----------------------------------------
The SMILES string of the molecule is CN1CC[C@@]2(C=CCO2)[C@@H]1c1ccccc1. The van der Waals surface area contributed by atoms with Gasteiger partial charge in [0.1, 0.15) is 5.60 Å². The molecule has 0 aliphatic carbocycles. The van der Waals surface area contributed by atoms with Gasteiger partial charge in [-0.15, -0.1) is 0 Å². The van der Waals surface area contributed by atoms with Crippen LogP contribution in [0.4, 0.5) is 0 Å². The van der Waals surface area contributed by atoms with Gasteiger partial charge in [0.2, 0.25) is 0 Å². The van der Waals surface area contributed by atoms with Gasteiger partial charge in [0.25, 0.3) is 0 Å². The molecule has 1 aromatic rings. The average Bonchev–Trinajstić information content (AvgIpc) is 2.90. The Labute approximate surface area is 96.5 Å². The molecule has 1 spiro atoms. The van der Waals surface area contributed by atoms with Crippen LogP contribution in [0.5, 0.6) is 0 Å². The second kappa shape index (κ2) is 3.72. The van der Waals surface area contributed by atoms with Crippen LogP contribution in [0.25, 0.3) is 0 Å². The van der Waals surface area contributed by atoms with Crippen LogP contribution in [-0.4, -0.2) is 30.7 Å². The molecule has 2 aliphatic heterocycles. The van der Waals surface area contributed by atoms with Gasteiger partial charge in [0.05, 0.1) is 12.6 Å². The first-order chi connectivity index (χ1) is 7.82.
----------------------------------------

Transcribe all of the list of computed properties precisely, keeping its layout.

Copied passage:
The SMILES string of the molecule is CN1CC[C@@]2(C=CCO2)[C@@H]1c1ccccc1. The van der Waals surface area contributed by atoms with Gasteiger partial charge in [0.1, 0.15) is 5.60 Å². The molecule has 0 aliphatic carbocycles. The van der Waals surface area contributed by atoms with Gasteiger partial charge in [-0.15, -0.1) is 0 Å². The van der Waals surface area contributed by atoms with Crippen LogP contribution in [0.4, 0.5) is 0 Å². The van der Waals surface area contributed by atoms with Gasteiger partial charge in [0.2, 0.25) is 0 Å². The van der Waals surface area contributed by atoms with Gasteiger partial charge in [0.25, 0.3) is 0 Å². The molecule has 1 aromatic rings. The average Bonchev–Trinajstić information content (AvgIpc) is 2.90. The Labute approximate surface area is 96.5 Å². The molecule has 1 spiro atoms. The van der Waals surface area contributed by atoms with Crippen LogP contribution in [0.5, 0.6) is 0 Å². The second kappa shape index (κ2) is 3.72. The van der Waals surface area contributed by atoms with Crippen LogP contribution in [0.25, 0.3) is 0 Å². The van der Waals surface area contributed by atoms with Crippen LogP contribution in [-0.4, -0.2) is 30.7 Å². The molecule has 2 aliphatic heterocycles. The van der Waals surface area contributed by atoms with Gasteiger partial charge in [0.05, 0.1) is 12.6 Å². The first-order chi connectivity index (χ1) is 7.82.